Psych Fact: Smiling Makes You Happy

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Have you ever tried being mad while smiling? It just doesn’t work. Smiling does a lot of great things for our body in a lot of different ways. It does more than just good for ourselves, it even helps our relationships with others. Smiling is an important psychological, physiological and social part of human behavior.

Sometimes, forcing a smile isn’t the easiest thing to do, but it is the best thing for us. A forced smile is rarely ever easy, especially when we’re mad or upset and just don’t want to smile. The best part about it is our brain doesn’t really care if it was easy or hard to smile; a forced smile is still a smile, and that does magical things to our brain. Our brain hates inconsistency. It likes our external and internal state to be synchronized. By forcing a smile, your brain wonders why, and to create a balance releases endorphins and neurotransmitters that support the contraction of the muscles for smiling, making our smile go from a forced one to a genuine one. These same chemicals are associated with genuine happiness, which reduces stress and relieves muscle tension, making us feel better.

Smiling is an important factor in social interactions, as well. By nature, humans are drawn to smiles, and repelled by scowling faces. A smile can instantly change your mood, and the mood of others. A smile, much like yawning, is contagious. Even in the worst of circumstances, we may instantly smile back at a smiling person.
The endorphins and neurotransmitters released by smiling not only relax us, but they also give us the natural appearance of “Life is great!” and shares this with others. Smiling also makes us seem more confident, and increases the likeliness that someone will cooperate with us.

A smile also has various other benefits for us:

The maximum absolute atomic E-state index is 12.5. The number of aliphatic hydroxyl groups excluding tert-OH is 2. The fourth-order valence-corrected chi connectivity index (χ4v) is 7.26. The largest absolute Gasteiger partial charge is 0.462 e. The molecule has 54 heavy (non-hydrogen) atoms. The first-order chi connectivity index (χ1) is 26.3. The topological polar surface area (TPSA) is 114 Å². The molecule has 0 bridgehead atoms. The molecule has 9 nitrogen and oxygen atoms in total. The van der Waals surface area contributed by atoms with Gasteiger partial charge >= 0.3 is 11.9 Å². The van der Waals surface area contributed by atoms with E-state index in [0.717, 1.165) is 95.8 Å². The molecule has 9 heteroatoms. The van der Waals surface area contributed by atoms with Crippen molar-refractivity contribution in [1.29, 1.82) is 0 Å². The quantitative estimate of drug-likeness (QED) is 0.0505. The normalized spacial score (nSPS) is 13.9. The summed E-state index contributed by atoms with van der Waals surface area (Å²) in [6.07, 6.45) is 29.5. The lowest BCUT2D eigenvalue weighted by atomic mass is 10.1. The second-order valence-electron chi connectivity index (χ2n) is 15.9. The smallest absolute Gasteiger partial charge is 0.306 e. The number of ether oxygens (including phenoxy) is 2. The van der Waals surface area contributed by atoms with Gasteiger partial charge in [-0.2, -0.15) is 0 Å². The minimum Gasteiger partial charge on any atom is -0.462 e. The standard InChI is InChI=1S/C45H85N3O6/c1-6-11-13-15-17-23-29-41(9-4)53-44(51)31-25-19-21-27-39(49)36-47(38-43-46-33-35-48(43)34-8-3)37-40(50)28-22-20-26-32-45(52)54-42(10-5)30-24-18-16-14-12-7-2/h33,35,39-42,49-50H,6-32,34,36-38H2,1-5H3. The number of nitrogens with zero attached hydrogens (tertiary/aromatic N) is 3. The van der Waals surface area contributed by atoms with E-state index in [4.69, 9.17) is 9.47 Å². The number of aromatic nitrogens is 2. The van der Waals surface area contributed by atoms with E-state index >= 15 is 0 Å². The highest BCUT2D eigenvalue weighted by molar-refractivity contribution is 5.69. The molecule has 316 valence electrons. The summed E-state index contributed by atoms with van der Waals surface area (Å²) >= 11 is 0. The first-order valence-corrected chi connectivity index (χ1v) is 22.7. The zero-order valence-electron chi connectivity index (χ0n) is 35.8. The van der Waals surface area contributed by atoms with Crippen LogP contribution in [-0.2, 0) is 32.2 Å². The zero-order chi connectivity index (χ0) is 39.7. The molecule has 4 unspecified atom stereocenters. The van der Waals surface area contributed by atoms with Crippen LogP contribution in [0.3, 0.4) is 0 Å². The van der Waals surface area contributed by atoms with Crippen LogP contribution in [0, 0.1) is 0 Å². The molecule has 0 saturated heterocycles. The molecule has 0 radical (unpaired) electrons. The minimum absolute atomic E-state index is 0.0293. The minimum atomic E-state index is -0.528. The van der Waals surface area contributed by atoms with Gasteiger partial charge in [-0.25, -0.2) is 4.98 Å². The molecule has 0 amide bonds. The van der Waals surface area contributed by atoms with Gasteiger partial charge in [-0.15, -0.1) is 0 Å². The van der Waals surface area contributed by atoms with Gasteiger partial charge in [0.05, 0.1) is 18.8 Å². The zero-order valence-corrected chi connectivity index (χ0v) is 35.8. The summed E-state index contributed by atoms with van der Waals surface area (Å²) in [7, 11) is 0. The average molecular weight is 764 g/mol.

1. It can instantly relieve stress and make us look more relaxed and hopeful.
  2. Smiling improves the clarity of mind, helping us make better, optimal decisions, making it easier for us to achieve our goals.
  3. It’s a completely natural “drug,” with great benefits for our body and health. It releases healing hormones, like serotonin (the feel-good hormone) and pain-lowering endorphins.
  4. Smiling boosts the immune system. It relaxes and balances the autonomous nervous system; giving our body an extra chance to fight off illnesses and can help prevent colds and the flu (within reason, of course)

At the end of the day, a smile is worth a lot more than people would imagine. So, next time you’re feeling down or things aren’t quite going right, instead of doing what comes naturally to us and showing disappointment or frustration, flash a smile and you will feel so much better, and what’s the worst that could happen? Even if you don’t necessarily feel better, you could definitely brighten someone else’s day. So smile!

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About Author

Hi! My name is Aaron Martes. If you translate my name to English it would be Aaron Tuesday, hence the name of my column Tuesday's psychology. I'm currently a second semester junior majoring in Forensic Psychology. I'm originally from the island of Aruba. FIT has literally been a home away from home. On campus I'm an active member of the Alpha Tau Omega fraternity, president of the surf club, and work in various offices across campus. The best part about being here at Florida Tech is the ability to combine your passions with your hobbies and make the most of my college experience.

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